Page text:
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, a case on the constitutionality of the federal defense of marriage act, or doma. you can listen to those arguments on tuesday and wednesday evening at 8 p.m. on c-span. >> we could take pictures of the brain with mri scans and see the whole thing. there is an enormous gap in between of how the circus in the brain functions in order to be able to move my hands or look at you and process that information or to lay down in memory. we do not know how that works. with technologies yet to be invented, a lot of this of the technology developed. a lot of this will be nanotechnology. we will be able to record from a be hed
incomparable in the house. the idea that it drove the adoption of doma -- >> it was an election year and a people do not have the political power to protect themselves. >> i want to ask whether, are there any intermediate positions between striking doma down entirely end up holding? i do not think so. >> you said that there are different cases. they are. statesstion is, do these have the authority to retain the traditional state of marriage? not that they have to. need a? it is the question on both. >> not asking you to yield their position. are there any interim positions in the case that the court could find between on the one hand doing what they suggested, to stay -- say the states have the full power to uphold or to change or do anything was same- sex marriages? and what the strongest view of the challengers is in prop. 8 our calls distinguishes unconstitutional. is a standing argument. >> it would be in a weird way. it would probably mean that there be marriage equality restored in california. >> why? quiet the judgments stays in effect. the that is clear at all. it is more tha
the constitutionality of doma and then after it lost in district court, it decided not to defend the constitutionality, but that a heightened standard of review was applicable, and under that heightened standard of review, it could not pass constitutional muster. when the district court does this in the case before the court now, the house of representatives known as the bipartisan legal advisor regroup entered the case to defend on behalf of the house, claiming that the law was unconstitutional, which meant that the -- that at least there would be an adversary present, which there would be in the court appeals case. in the court appeals by a vote of to do want to buy they struck down the line and the cases now before the court. when the court granted review, it did something quite interesting. although both the house and the solicitor general as well as the plaintiffs all believe there is jurisdiction, the court independently raise the jurors -- the question of whether there's jurisdiction or not ended appointed a harvard law professor to appear as amica as to argue that everybody involved is wrong a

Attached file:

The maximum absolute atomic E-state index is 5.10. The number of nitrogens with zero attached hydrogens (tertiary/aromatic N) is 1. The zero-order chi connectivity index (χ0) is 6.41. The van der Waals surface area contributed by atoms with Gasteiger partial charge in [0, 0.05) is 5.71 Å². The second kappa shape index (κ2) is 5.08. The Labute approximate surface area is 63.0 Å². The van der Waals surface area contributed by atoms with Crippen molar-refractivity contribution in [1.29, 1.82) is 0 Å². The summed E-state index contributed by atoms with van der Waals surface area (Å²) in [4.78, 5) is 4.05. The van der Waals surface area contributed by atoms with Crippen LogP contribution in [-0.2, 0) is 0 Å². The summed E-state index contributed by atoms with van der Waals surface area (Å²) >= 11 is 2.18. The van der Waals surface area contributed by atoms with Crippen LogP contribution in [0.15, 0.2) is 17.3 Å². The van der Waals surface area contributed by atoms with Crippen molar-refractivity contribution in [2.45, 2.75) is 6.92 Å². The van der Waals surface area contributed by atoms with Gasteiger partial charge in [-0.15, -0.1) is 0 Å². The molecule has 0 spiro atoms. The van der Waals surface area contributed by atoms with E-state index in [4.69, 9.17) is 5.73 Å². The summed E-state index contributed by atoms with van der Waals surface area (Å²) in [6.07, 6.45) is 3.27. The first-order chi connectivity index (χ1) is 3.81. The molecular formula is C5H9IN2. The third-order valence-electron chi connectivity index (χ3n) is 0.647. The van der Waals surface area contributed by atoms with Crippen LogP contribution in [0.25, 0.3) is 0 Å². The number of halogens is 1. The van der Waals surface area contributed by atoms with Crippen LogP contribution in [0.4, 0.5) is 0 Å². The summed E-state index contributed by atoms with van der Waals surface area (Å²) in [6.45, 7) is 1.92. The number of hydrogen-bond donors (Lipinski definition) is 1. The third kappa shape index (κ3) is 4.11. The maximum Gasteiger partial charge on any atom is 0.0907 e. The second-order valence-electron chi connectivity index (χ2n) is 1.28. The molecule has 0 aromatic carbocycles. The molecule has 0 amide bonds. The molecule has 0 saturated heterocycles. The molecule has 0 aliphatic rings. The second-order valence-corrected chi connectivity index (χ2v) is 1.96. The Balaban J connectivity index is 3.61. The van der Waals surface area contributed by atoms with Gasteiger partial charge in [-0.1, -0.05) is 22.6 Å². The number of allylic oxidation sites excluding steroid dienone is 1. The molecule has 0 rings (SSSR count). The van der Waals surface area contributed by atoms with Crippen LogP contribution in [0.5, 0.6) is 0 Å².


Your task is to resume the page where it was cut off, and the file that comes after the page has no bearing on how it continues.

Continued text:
, that is continuing to finance the defense of doma, it is a matter of policy -- >> confusing things here. let's not confuse the issue administration must position that it was unconstitutional. it was not their role to decide what was constitution. it was a lot that was signed into president -- into law by president clinton, and in our system of government, the administration does not get to decide what is constitutional. the supreme court does. our defense of the lawsuit is to make sure the proper forum was used to make sure that we know what is constitutional and what is not. to circle back -- [indiscernible] i wanted to ask you about the debt limit. weeks off, then back for three weeks. >> are you going to stick for dollar for dollar? but dollar for dollar is the plan, and we have had some discussions, but not any big discussions at this point. >> you perceive this whole budget issue, the sequester, has all been pushed up to august, are you open that those conversations with the president, are we gearing down for a showdown in august? >> we have made clear that to get rid of the sequester w